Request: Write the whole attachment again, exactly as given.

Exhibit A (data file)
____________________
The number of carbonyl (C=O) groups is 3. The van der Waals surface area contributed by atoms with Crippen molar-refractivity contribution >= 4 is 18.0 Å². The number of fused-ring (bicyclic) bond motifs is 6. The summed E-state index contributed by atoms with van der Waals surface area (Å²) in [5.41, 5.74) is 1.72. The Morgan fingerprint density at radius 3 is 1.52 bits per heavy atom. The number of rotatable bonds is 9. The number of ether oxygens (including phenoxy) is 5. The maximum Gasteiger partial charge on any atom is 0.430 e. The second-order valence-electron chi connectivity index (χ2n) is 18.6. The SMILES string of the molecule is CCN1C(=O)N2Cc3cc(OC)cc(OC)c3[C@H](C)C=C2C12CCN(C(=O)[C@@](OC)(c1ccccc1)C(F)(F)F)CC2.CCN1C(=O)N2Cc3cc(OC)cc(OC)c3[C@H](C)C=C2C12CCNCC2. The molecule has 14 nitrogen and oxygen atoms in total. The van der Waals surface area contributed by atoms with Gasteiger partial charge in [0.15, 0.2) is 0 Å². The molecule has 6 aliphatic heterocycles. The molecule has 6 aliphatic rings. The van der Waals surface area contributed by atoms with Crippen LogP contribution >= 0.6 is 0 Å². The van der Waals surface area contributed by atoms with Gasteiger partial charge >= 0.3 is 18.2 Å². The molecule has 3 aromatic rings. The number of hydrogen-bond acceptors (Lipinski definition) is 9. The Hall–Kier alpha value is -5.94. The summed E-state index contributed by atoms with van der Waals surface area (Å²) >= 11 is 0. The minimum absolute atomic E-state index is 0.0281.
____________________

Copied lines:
The number of carbonyl (C=O) groups is 3. The van der Waals surface area contributed by atoms with Crippen molar-refractivity contribution >= 4 is 18.0 Å². The number of fused-ring (bicyclic) bond motifs is 6. The summed E-state index contributed by atoms with van der Waals surface area (Å²) in [5.41, 5.74) is 1.72. The Morgan fingerprint density at radius 3 is 1.52 bits per heavy atom. The number of rotatable bonds is 9. The number of ether oxygens (including phenoxy) is 5. The maximum Gasteiger partial charge on any atom is 0.430 e. The second-order valence-electron chi connectivity index (χ2n) is 18.6. The SMILES string of the molecule is CCN1C(=O)N2Cc3cc(OC)cc(OC)c3[C@H](C)C=C2C12CCN(C(=O)[C@@](OC)(c1ccccc1)C(F)(F)F)CC2.CCN1C(=O)N2Cc3cc(OC)cc(OC)c3[C@H](C)C=C2C12CCNCC2. The molecule has 14 nitrogen and oxygen atoms in total. The van der Waals surface area contributed by atoms with Gasteiger partial charge in [0.15, 0.2) is 0 Å². The molecule has 6 aliphatic heterocycles. The molecule has 6 aliphatic rings. The van der Waals surface area contributed by atoms with Crippen LogP contribution >= 0.6 is 0 Å². The van der Waals surface area contributed by atoms with Gasteiger partial charge >= 0.3 is 18.2 Å². The molecule has 3 aromatic rings. The number of hydrogen-bond acceptors (Lipinski definition) is 9. The Hall–Kier alpha value is -5.94. The summed E-state index contributed by atoms with van der Waals surface area (Å²) >= 11 is 0. The minimum absolute atomic E-state index is 0.0281.